Do Your Thing!

Moving to Portland from Kosova was not easy; this was not because of the 15-hour journey in the airplane that it takes to get here, but because of the culture shock I faced.  Back in the Balkans, for example, social borders are well defined, and everyone knows what to do and what not to do, and how far to go.

Having been brought up with such social expectations, there are many times when I have felt challenged and uneasy by the people here. One of the hardest challenges was getting used to the lifestyles of the people I was living with. Even though these people were usually small families, I found it surprising that not even one member of the family thought the same as the other, everyone had an opinion, a different opinion, and strangely enough to me, they all wanted to do their “thing.”

Back home, however, I was raised to comply with what the others around me agreed on. Rarely did I think twice that I could have my own say. It was those societal expectations that encouraged me to conform, and this is best illustrated by a Japanese proverb, “the nail which sticks out will get hammered.” But here it is different, “The squeaky wheel gets the oil.” In Portland it is even more different, “do your thing,” and “all you need is love, the rest is details,” that was my welcome to PSU.

4 thoughts on “Do Your Thing!

  1. Courtney Pondelick (@CPondelick) says:

    Hi Flamur,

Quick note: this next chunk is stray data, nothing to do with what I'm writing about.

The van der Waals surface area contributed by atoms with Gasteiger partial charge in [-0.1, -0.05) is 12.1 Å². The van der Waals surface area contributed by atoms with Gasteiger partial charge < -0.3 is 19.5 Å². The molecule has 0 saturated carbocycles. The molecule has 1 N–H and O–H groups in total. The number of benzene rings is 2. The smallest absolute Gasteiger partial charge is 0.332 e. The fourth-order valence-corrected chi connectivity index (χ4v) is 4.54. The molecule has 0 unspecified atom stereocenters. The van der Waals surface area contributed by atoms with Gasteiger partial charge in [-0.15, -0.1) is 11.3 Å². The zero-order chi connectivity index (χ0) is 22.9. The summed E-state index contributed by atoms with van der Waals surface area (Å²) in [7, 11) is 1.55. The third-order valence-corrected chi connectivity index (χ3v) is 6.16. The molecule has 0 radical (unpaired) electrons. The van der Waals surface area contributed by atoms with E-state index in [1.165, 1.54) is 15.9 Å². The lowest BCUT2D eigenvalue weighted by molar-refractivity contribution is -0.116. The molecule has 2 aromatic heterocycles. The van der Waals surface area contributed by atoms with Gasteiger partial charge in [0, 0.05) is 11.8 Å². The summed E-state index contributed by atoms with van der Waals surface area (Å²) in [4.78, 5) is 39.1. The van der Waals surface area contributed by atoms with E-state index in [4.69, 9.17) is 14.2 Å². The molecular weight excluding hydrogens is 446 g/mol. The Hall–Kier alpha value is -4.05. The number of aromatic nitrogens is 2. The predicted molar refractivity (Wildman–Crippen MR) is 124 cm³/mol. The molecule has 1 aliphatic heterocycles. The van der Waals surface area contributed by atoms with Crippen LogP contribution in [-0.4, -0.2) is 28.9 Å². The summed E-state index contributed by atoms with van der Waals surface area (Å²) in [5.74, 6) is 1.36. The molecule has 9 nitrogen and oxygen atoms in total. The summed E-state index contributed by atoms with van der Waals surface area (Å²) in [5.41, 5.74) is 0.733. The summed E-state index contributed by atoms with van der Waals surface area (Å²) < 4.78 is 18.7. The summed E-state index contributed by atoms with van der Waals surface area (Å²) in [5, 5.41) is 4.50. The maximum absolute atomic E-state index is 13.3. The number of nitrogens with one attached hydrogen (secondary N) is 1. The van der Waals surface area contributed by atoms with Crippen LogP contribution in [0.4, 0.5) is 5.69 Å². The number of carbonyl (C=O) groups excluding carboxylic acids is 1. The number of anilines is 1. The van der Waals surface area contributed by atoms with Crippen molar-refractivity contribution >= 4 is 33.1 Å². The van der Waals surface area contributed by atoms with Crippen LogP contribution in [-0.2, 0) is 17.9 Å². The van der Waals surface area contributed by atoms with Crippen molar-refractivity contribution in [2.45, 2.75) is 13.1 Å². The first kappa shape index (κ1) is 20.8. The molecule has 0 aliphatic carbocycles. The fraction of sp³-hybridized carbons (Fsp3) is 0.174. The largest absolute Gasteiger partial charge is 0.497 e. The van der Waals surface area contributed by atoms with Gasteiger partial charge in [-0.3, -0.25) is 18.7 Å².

I remember reading your story and seeing your illustrations on a blog post for the Southern Oregonian magazine. It has stuck in my head, and I still think about your story from time to time. It’s neat to see how well you’re doing here in Oregon, and I know I will hear more about you in the future! Especially now that we’re both attending the same school (again!).

    -Courtney

  2. Flamur Vehapi says:

    Hello Courtney,

    Thank you so much for your kind comments. I feel bad because I don’t
    think I even met you at Southern Oregon University 😦 Maybe we will cross
    paths here at PSU. Hope all is going well with you and good luck to you
    this term, and the terms to come.

    Flamur Vehapi

  3. Teresa says:

    I’m so glad we get the chance to hear your voice Flamur! I really love hearing the experiences of others, especially those who were not raised in this culture, it is very good help us have that shift in perspective 🙂
    Hope the mentoring is going well and to see you around campus!
    Teresa Gaddy

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